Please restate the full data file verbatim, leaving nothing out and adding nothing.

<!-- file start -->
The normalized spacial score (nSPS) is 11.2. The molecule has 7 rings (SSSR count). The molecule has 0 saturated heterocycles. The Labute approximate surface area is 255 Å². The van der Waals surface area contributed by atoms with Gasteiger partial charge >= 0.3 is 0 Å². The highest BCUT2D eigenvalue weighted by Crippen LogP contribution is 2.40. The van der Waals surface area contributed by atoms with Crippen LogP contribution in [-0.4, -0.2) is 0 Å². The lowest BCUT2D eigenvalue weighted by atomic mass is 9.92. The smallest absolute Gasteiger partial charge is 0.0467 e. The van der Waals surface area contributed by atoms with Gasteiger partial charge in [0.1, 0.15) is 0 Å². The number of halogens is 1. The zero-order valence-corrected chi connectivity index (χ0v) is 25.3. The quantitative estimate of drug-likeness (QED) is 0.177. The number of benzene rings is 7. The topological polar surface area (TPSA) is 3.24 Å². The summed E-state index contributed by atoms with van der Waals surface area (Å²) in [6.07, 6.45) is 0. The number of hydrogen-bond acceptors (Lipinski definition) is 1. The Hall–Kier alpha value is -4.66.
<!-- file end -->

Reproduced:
The normalized spacial score (nSPS) is 11.2. The molecule has 7 rings (SSSR count). The molecule has 0 saturated heterocycles. The Labute approximate surface area is 255 Å². The van der Waals surface area contributed by atoms with Gasteiger partial charge >= 0.3 is 0 Å². The highest BCUT2D eigenvalue weighted by Crippen LogP contribution is 2.40. The van der Waals surface area contributed by atoms with Crippen LogP contribution in [-0.4, -0.2) is 0 Å². The lowest BCUT2D eigenvalue weighted by atomic mass is 9.92. The smallest absolute Gasteiger partial charge is 0.0467 e. The van der Waals surface area contributed by atoms with Gasteiger partial charge in [0.1, 0.15) is 0 Å². The number of halogens is 1. The zero-order valence-corrected chi connectivity index (χ0v) is 25.3. The quantitative estimate of drug-likeness (QED) is 0.177. The number of benzene rings is 7. The topological polar surface area (TPSA) is 3.24 Å². The summed E-state index contributed by atoms with van der Waals surface area (Å²) in [6.07, 6.45) is 0. The number of hydrogen-bond acceptors (Lipinski definition) is 1. The Hall–Kier alpha value is -4.66.